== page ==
If you want to invest in a new issue or trade an IPO, here’s our quick guide
An Initial Public Offering (IPO) is one of the most exciting events in the life any company. Owners sell shares to the public to raise funds for expansion. In exchange, new owners participate in the Co’s new exciting future.
What should you look for in an IPO?
Uber (UBER), the behemoth tech taxi, listed last week in the US amidst a great fanfare. Its competitor, Lyft (LYFT), was also listed earlier. Some other interesting US IPOs recently were Zoom (ZOOM), Beyond Meat (BYND), Tradeweb (TW), Pinterest (PINS), among others.
However not all investors like IPOs. “In 54 years,” said Warren Buffett recently, “I don’t think Berkshire has ever bought a new issue.” The reason? Animal spirits and selling incentives. The fact that IPOs are “going to be better than 1,000 other things I could buy where there is no similar enthusiasm … just doesn’t make any sense.”
However, the masses – and Wall Street – still like IPOs. When animal spirits are bullish, you can’t keep it down.
Where to invest in IPOs
If you are based in the UK you can invest in IPO’s through any decent stockbroker. Most new digital investment platforms don’t provide access to new issues so you can compare those that do in our stockbroker comparison table.
Or find out more about these stockbrokers that offer access to IPOs:
Should you wish to participate in newly-listed companies, here are five key questions you should ask before plunging in:
Five Things to Look For in an IPO
1) What’s the story?
Every new company has a good story to tell. What’s the vision? Is the sector a completely new one? Two decades ago, dot-com firms were all the rage. Now, payment, AI, cloud, automation, robotics are some of the hottest sectors. These fads do not last forever.
Look at the Cannabis sector. Tilray (TLRY) went ballistic last year amidst expectations of legal changes in some countries. Prices shot up 15x post-IPO in just three months! But prices have corrected by more than 70% from its $300 peak (see below).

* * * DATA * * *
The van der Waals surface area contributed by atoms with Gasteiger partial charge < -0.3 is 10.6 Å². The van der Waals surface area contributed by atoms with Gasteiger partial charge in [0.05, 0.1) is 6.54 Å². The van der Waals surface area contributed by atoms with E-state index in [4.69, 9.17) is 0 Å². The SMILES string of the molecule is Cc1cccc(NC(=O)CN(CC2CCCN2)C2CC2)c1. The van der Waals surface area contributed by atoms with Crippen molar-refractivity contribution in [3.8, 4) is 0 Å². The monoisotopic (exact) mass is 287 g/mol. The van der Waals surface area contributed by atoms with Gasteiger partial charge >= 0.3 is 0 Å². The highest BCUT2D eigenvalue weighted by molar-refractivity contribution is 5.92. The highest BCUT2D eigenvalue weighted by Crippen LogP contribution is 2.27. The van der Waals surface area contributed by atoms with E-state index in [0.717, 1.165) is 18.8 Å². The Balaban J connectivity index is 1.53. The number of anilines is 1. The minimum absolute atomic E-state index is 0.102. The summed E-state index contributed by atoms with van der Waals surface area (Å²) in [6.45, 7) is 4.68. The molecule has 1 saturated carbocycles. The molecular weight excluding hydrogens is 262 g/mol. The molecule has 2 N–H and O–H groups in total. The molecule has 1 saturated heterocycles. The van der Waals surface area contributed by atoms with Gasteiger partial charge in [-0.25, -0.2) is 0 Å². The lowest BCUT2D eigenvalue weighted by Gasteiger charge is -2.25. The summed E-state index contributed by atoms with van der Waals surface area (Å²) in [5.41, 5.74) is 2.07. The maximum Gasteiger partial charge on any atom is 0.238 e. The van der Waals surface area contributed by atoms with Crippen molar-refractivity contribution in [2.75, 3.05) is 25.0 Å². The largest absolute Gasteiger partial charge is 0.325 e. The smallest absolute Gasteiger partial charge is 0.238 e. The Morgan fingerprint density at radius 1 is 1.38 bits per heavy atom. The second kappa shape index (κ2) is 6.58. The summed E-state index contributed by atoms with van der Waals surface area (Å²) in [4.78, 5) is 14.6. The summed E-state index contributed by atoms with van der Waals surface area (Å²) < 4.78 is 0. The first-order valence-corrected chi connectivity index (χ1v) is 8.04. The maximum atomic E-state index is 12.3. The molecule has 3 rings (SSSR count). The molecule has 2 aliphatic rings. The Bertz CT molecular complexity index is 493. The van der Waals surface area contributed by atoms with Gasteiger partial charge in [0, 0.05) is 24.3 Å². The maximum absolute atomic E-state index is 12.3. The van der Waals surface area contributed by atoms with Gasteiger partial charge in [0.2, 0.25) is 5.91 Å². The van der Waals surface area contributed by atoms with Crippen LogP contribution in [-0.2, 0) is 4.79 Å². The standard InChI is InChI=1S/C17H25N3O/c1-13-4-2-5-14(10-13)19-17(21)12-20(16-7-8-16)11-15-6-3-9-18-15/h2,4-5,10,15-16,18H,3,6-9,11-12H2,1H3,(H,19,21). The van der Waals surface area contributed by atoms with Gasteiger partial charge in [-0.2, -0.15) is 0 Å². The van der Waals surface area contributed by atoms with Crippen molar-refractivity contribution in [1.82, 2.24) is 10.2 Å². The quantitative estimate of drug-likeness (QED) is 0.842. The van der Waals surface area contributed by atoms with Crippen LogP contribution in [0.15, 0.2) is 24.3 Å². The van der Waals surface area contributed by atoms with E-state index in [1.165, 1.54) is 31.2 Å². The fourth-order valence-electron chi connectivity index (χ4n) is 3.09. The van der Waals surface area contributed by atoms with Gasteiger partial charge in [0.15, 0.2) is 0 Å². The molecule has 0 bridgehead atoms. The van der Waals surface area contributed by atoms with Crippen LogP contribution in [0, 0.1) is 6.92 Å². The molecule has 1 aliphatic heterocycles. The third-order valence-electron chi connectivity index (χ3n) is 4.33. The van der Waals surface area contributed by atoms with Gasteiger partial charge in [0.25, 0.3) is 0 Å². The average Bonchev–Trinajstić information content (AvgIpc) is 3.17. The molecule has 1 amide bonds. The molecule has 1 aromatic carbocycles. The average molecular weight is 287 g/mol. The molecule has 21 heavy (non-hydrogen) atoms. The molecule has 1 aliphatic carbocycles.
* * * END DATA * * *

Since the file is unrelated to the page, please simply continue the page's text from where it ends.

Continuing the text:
2) Is the firm making money?
Many new IPOs are not profitable. This could impact the valuation of an IPO. However, being lossmaking does not mean its share price will go down. A related question is: Will the firm use the IPO proceeds to expand, reduce debt or conduct some other activities?
If investors think a firm’s current losses can be financed by its internally or that its cash needs are not very high, its stock price may still rally post-IPO, especially if the IPO pricing was not aggressive.
For example, PagerDuty, an unprofitable cloud-based B2B tech firm, remains in a firm uptrend after its IPO (see below).
3) How did the previous IPOs perform?
This is an important question because it is about investor psychology. Investors are more likely to buy more if prior IPOs were hugely successful.
Lyft’s persistent price decline post IPO – in excess of 40% – has dragged Uber’s valuation lower (see below). Short-sellers saw the chance to pounce on its next victim after scoring success in Lyft. And they did.
4) End-of-Cycle IPOs?
IPOs are a product of a strong bull cycle. Demand is stronger in this phase; valuation higher. That’s where the danger lies. Investors and traders can make lots of money ‘flipping’ IPOs during a mania (eg the dotcom boom in the nineties). But once the speculative mania ends, many IPOs went bankrupt. You need to be able to know, roughly, where the cycle is now.
Expectations matters too. An IPO with low expectations may perform better one with high expectations.
5) Do you have a plan to trade IPOs?
Strict discipline in buying and selling IPO shares is essential. A stop loss is a must because prices could move anywhere in its early days. It may double – or halve. Holding for the long-term requires a stop too. Take Snap, $25 to $5 in 18 months.
From experience, the best IPOs are ones that are listed in the early phase of an economic upswing because valuation are not excessive and expectations are low. Buying at the end of the cycle entail higher risks because more things could go wrong.
Jackson has over 15 years experience as a financial analyst. Previously a director of Stockcube Research as head of Investors Intelligence providing market timing advice and research to some of the world’s largest institutions and hedge funds.
Expertise: Global macroeconomic investment strategy, statistical backtesting, asset allocation, and cross-asset research.
Jackson has a PhD in Finance from Durham University.